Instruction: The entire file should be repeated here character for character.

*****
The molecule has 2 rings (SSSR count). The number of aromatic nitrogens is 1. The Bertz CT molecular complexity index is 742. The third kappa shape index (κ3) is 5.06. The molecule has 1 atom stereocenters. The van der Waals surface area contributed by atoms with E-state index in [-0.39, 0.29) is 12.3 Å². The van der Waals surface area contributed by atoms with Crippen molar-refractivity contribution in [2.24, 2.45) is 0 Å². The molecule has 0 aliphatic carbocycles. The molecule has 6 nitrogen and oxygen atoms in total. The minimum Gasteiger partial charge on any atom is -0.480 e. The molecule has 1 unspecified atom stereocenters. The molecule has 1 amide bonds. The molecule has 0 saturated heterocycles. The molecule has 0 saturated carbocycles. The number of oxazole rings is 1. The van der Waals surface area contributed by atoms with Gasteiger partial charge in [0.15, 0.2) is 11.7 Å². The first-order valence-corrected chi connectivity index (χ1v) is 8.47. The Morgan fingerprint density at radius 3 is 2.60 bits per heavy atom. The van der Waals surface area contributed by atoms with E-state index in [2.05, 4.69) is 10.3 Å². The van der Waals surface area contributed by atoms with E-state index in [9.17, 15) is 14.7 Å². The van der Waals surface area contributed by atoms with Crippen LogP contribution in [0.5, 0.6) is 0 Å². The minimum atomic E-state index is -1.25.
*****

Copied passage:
The molecule has 2 rings (SSSR count). The number of aromatic nitrogens is 1. The Bertz CT molecular complexity index is 742. The third kappa shape index (κ3) is 5.06. The molecule has 1 atom stereocenters. The van der Waals surface area contributed by atoms with E-state index in [-0.39, 0.29) is 12.3 Å². The van der Waals surface area contributed by atoms with Crippen molar-refractivity contribution in [2.24, 2.45) is 0 Å². The molecule has 0 aliphatic carbocycles. The molecule has 6 nitrogen and oxygen atoms in total. The minimum Gasteiger partial charge on any atom is -0.480 e. The molecule has 1 unspecified atom stereocenters. The molecule has 1 amide bonds. The molecule has 0 saturated heterocycles. The molecule has 0 saturated carbocycles. The number of oxazole rings is 1. The van der Waals surface area contributed by atoms with Gasteiger partial charge in [0.15, 0.2) is 11.7 Å². The first-order valence-corrected chi connectivity index (χ1v) is 8.47. The Morgan fingerprint density at radius 3 is 2.60 bits per heavy atom. The van der Waals surface area contributed by atoms with E-state index in [2.05, 4.69) is 10.3 Å². The van der Waals surface area contributed by atoms with E-state index in [9.17, 15) is 14.7 Å². The van der Waals surface area contributed by atoms with Crippen LogP contribution in [0.5, 0.6) is 0 Å². The minimum atomic E-state index is -1.25.